Catheter Number Five

This surgery (#22) ended up taking a little over six hours.  The CT scan they did yesterday wasn’t done right, so they had to do another one during the procedure.  Here’s what was done.  First, the catheter on the front left of her head was replaced.  Before putting the replacement catheter in, the doctor put an endoscope down the hole to see if he could puncture some of the membranes that separate the various cysts.  Unfortunately, she doesn’t have typical anatomy in there and he couldn’t get comfortable enough with what he was looking at to start tearing holes.

Next, he checked the catheter on the rear left that Dr. O’Neill had placed two surgeries go.  If you remember, Dr. O’Neill removed a catheter from the rear left and inserted a new one in a new hole in Madison’s head a couple of centimeters to the right.  After confirming that this catheter was working, he then put an endoscope down the old hole that was vacated when Dr. O’Neill did his procedure (make sense?).  That way, he was able to use the endoscope to make holes in the walls of a couple of cysts.  That went well, and he was as even able to see the catheter that Dr. O’Neill had placed in the different hole.  This meant that enough spaces had been connected that the two holes led to the same contiguous space.

Finally, he added a fifth catheter down that original hole and hooked it into Madison’s shunt system.  Since there was already a hole there, there was no real harm in adding an additional catheter.  And since the two catheters are draining the same space, they are not both needed.  However, since the hole was already there, he added the fifth to provide some redundancy in the system.  That way, if one gets clogged, the other will still drain the area.  In fact, in theory, we’ll never know (or care) if one gets clogged as long as the other still works.  That being said, Madison now has five catheters in her head.  When Julie asked the doctor if Madison was his only patient with five catheters, he responded, “she was my only patient with four.”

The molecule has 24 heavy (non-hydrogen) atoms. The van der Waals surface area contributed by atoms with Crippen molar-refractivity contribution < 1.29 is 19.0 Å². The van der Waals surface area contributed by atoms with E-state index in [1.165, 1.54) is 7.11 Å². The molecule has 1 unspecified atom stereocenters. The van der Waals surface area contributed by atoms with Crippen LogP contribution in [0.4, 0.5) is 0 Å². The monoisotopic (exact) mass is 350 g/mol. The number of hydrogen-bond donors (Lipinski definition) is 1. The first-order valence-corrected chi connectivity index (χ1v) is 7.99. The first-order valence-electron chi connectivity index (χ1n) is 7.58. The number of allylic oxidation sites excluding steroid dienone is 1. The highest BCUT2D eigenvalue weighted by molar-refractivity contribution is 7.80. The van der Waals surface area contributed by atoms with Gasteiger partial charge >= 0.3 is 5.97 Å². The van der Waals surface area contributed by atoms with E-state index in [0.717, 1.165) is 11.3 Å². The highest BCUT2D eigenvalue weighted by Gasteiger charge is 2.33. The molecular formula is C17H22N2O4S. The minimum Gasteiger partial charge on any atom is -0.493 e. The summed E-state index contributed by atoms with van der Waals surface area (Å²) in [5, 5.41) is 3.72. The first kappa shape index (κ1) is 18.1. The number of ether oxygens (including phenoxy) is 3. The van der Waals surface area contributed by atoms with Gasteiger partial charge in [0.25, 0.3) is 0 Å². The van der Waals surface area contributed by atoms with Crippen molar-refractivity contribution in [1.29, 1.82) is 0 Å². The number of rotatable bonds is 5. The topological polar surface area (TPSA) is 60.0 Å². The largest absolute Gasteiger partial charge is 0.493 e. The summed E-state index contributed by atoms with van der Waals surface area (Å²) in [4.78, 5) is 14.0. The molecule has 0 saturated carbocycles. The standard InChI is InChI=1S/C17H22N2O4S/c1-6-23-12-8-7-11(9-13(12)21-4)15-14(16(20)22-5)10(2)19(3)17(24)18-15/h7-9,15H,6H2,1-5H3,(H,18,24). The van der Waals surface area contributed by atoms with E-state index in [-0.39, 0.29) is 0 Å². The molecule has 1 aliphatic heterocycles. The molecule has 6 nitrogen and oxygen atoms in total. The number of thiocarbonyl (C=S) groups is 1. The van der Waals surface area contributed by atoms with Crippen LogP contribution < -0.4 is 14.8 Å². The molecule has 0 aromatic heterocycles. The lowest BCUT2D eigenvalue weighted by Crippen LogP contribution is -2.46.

Madison was pretty upset when she woke up, which was not a shocker given the extent of this surgery and the extended duration of the anesthesia.  They gave her some morphine in the recovery area and planned to give her a second dose around midnight.  After that, they’ll see how she does on a combination of Tylenol and Tordal.  Julie stayed at the hospital, and I headed home to catch up on work and get a few hours of sleep.  I’ll update tomorrow on how she’s doing when I get a chance.

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Back for more :(

So, Madison is going back for more surgery (number 22 if you are still counting).  She’s doing OK right now; a little moody from time to time but no puking.  Tomorrow (Tuesday) she’ll have another revision to address yet another catheter that appears to have been plugged up.  In addition, one of the rear catheters that was repositioned three surgeries ago will be moved back to its original orientation.  These in themselves are “routine” brain surgeries but the doctor wants to do a little endoscopic clean-up while he’s in there.  Given her recent seizure and the increased chance for some bleeding, Madison may spend a couple of extra days in the hospital.  We’re optimistic that she will be home by the weekend.  We’ll keep everyone posted as the next surgery progresses.

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We’re all home

Madison seemed in a better mood and she was eating, so we elected to take her home.  She is still not drinking, which can get you back in the hospital faster than a shunt failure, but we are hoping that once she gets back home she’ll get back to usual.  She was begging to go to bed tonight so I’m looking forward to a refreshed 2 year old in the morning.  If we have to go back, we have to go back.  Luckily, we only live 5 minutes away.

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Good thing toddlers like to re-read books…

Well, we’re still enjoying the hospitality at Children’s Hospital.  Madison slept OK, and pretty much made it through until 5am.  Her mood is fine, but she is still not eating or drinking.  She refused liquids after about noon yesterday, but finally drank 2-3 ounces of juice when she woke up this morning. We really can’t take her home unless she can hydrate herself.  Her IV went bad, so they had to pull it.  On one hand, not having an IV makes things like eating and mobility much easier for Madison.  On the other hand, it also means a new IV if she doesn’t start drinking (and she is a very hard person to stick).